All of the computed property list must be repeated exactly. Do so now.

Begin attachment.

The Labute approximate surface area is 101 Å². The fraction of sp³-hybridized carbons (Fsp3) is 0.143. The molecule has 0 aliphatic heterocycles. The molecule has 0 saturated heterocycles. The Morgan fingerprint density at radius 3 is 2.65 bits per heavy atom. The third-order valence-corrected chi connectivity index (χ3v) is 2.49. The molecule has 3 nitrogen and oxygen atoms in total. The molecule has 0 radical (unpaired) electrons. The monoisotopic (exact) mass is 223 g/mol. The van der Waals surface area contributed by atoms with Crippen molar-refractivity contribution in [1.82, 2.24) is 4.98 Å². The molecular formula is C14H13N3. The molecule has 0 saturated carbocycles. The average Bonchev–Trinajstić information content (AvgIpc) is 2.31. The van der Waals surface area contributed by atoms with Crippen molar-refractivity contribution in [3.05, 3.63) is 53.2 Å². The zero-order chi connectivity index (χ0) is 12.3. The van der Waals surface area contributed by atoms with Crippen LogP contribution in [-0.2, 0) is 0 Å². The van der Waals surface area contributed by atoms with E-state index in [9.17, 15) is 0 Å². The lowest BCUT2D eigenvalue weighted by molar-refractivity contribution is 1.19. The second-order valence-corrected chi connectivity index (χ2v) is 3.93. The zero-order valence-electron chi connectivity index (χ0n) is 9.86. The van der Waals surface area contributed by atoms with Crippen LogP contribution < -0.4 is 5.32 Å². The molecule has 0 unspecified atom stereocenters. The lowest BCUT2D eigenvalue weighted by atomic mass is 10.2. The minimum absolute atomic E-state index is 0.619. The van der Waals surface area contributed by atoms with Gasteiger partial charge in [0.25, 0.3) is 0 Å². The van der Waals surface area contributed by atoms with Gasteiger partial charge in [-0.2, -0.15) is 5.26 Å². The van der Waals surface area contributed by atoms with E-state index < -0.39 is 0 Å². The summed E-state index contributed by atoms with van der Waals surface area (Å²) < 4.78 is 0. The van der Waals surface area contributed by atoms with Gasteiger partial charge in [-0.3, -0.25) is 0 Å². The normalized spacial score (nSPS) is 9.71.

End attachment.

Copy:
The Labute approximate surface area is 101 Å². The fraction of sp³-hybridized carbons (Fsp3) is 0.143. The molecule has 0 aliphatic heterocycles. The molecule has 0 saturated heterocycles. The Morgan fingerprint density at radius 3 is 2.65 bits per heavy atom. The third-order valence-corrected chi connectivity index (χ3v) is 2.49. The molecule has 3 nitrogen and oxygen atoms in total. The molecule has 0 radical (unpaired) electrons. The monoisotopic (exact) mass is 223 g/mol. The van der Waals surface area contributed by atoms with Crippen molar-refractivity contribution in [1.82, 2.24) is 4.98 Å². The molecular formula is C14H13N3. The molecule has 0 saturated carbocycles. The average Bonchev–Trinajstić information content (AvgIpc) is 2.31. The van der Waals surface area contributed by atoms with Crippen molar-refractivity contribution in [3.05, 3.63) is 53.2 Å². The zero-order chi connectivity index (χ0) is 12.3. The van der Waals surface area contributed by atoms with Crippen LogP contribution in [-0.2, 0) is 0 Å². The van der Waals surface area contributed by atoms with E-state index in [9.17, 15) is 0 Å². The lowest BCUT2D eigenvalue weighted by molar-refractivity contribution is 1.19. The second-order valence-corrected chi connectivity index (χ2v) is 3.93. The zero-order valence-electron chi connectivity index (χ0n) is 9.86. The van der Waals surface area contributed by atoms with Crippen LogP contribution < -0.4 is 5.32 Å². The molecule has 0 unspecified atom stereocenters. The lowest BCUT2D eigenvalue weighted by atomic mass is 10.2. The minimum absolute atomic E-state index is 0.619. The van der Waals surface area contributed by atoms with Gasteiger partial charge in [0.25, 0.3) is 0 Å². The van der Waals surface area contributed by atoms with Gasteiger partial charge in [-0.2, -0.15) is 5.26 Å². The van der Waals surface area contributed by atoms with E-state index < -0.39 is 0 Å². The summed E-state index contributed by atoms with van der Waals surface area (Å²) < 4.78 is 0. The van der Waals surface area contributed by atoms with Gasteiger partial charge in [-0.3, -0.25) is 0 Å². The normalized spacial score (nSPS) is 9.71.